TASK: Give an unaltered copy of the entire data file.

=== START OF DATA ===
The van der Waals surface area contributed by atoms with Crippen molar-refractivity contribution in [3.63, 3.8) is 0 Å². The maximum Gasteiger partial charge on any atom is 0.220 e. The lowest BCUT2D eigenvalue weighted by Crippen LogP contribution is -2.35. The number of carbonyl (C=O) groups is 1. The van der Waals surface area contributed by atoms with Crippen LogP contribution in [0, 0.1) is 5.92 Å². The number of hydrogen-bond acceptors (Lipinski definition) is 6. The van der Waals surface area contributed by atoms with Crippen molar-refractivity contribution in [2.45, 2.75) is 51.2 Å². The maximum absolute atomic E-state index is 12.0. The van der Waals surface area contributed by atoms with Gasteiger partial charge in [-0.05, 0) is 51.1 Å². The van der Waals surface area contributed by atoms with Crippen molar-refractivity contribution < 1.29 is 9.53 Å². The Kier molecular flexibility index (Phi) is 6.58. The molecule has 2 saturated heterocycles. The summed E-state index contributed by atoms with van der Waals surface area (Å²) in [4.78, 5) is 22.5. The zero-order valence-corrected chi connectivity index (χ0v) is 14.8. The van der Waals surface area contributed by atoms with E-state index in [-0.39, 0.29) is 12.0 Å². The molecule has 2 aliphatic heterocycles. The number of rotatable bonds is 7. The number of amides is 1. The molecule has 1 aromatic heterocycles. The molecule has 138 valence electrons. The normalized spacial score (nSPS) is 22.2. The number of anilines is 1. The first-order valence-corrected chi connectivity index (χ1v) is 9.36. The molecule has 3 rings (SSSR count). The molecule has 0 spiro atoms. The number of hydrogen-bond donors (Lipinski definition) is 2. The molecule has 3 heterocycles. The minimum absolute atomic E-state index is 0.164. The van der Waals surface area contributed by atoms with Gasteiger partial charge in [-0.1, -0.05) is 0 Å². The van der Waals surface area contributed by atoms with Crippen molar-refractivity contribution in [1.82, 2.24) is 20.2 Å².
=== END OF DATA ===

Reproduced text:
The van der Waals surface area contributed by atoms with Crippen molar-refractivity contribution in [3.63, 3.8) is 0 Å². The maximum Gasteiger partial charge on any atom is 0.220 e. The lowest BCUT2D eigenvalue weighted by Crippen LogP contribution is -2.35. The number of carbonyl (C=O) groups is 1. The van der Waals surface area contributed by atoms with Crippen LogP contribution in [0, 0.1) is 5.92 Å². The number of hydrogen-bond acceptors (Lipinski definition) is 6. The van der Waals surface area contributed by atoms with Crippen molar-refractivity contribution in [2.45, 2.75) is 51.2 Å². The maximum absolute atomic E-state index is 12.0. The van der Waals surface area contributed by atoms with Gasteiger partial charge in [-0.05, 0) is 51.1 Å². The van der Waals surface area contributed by atoms with Crippen molar-refractivity contribution < 1.29 is 9.53 Å². The Kier molecular flexibility index (Phi) is 6.58. The molecule has 2 saturated heterocycles. The summed E-state index contributed by atoms with van der Waals surface area (Å²) in [4.78, 5) is 22.5. The zero-order valence-corrected chi connectivity index (χ0v) is 14.8. The van der Waals surface area contributed by atoms with E-state index in [-0.39, 0.29) is 12.0 Å². The molecule has 2 aliphatic heterocycles. The number of rotatable bonds is 7. The number of amides is 1. The molecule has 1 aromatic heterocycles. The molecule has 138 valence electrons. The normalized spacial score (nSPS) is 22.2. The number of anilines is 1. The first-order valence-corrected chi connectivity index (χ1v) is 9.36. The molecule has 3 rings (SSSR count). The molecule has 0 spiro atoms. The number of hydrogen-bond donors (Lipinski definition) is 2. The molecule has 3 heterocycles. The minimum absolute atomic E-state index is 0.164. The van der Waals surface area contributed by atoms with Gasteiger partial charge in [-0.1, -0.05) is 0 Å². The van der Waals surface area contributed by atoms with Crippen molar-refractivity contribution in [1.82, 2.24) is 20.2 Å².